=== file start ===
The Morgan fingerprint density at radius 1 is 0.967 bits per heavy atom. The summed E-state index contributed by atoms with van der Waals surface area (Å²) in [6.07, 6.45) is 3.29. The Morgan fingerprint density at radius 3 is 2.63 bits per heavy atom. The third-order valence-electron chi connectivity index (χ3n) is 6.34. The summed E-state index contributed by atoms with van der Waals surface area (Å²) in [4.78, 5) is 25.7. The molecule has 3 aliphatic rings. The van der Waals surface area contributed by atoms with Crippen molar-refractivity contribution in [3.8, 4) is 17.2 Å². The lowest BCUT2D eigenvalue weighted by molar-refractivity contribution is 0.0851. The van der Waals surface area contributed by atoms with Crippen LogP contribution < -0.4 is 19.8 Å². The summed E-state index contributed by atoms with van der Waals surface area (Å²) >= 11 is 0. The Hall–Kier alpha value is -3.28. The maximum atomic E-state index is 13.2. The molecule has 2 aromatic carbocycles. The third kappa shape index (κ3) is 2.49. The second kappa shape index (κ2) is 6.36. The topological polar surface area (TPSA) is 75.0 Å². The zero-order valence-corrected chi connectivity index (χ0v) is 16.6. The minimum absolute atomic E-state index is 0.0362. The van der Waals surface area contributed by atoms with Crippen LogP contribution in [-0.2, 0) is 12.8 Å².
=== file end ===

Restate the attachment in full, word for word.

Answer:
The Morgan fingerprint density at radius 1 is 0.967 bits per heavy atom. The summed E-state index contributed by atoms with van der Waals surface area (Å²) in [6.07, 6.45) is 3.29. The Morgan fingerprint density at radius 3 is 2.63 bits per heavy atom. The third-order valence-electron chi connectivity index (χ3n) is 6.34. The summed E-state index contributed by atoms with van der Waals surface area (Å²) in [4.78, 5) is 25.7. The molecule has 3 aliphatic rings. The van der Waals surface area contributed by atoms with Crippen molar-refractivity contribution in [3.8, 4) is 17.2 Å². The lowest BCUT2D eigenvalue weighted by molar-refractivity contribution is 0.0851. The van der Waals surface area contributed by atoms with Crippen LogP contribution < -0.4 is 19.8 Å². The summed E-state index contributed by atoms with van der Waals surface area (Å²) >= 11 is 0. The Hall–Kier alpha value is -3.28. The maximum atomic E-state index is 13.2. The molecule has 2 aromatic carbocycles. The third kappa shape index (κ3) is 2.49. The second kappa shape index (κ2) is 6.36. The topological polar surface area (TPSA) is 75.0 Å². The zero-order valence-corrected chi connectivity index (χ0v) is 16.6. The minimum absolute atomic E-state index is 0.0362. The van der Waals surface area contributed by atoms with Crippen LogP contribution in [-0.2, 0) is 12.8 Å².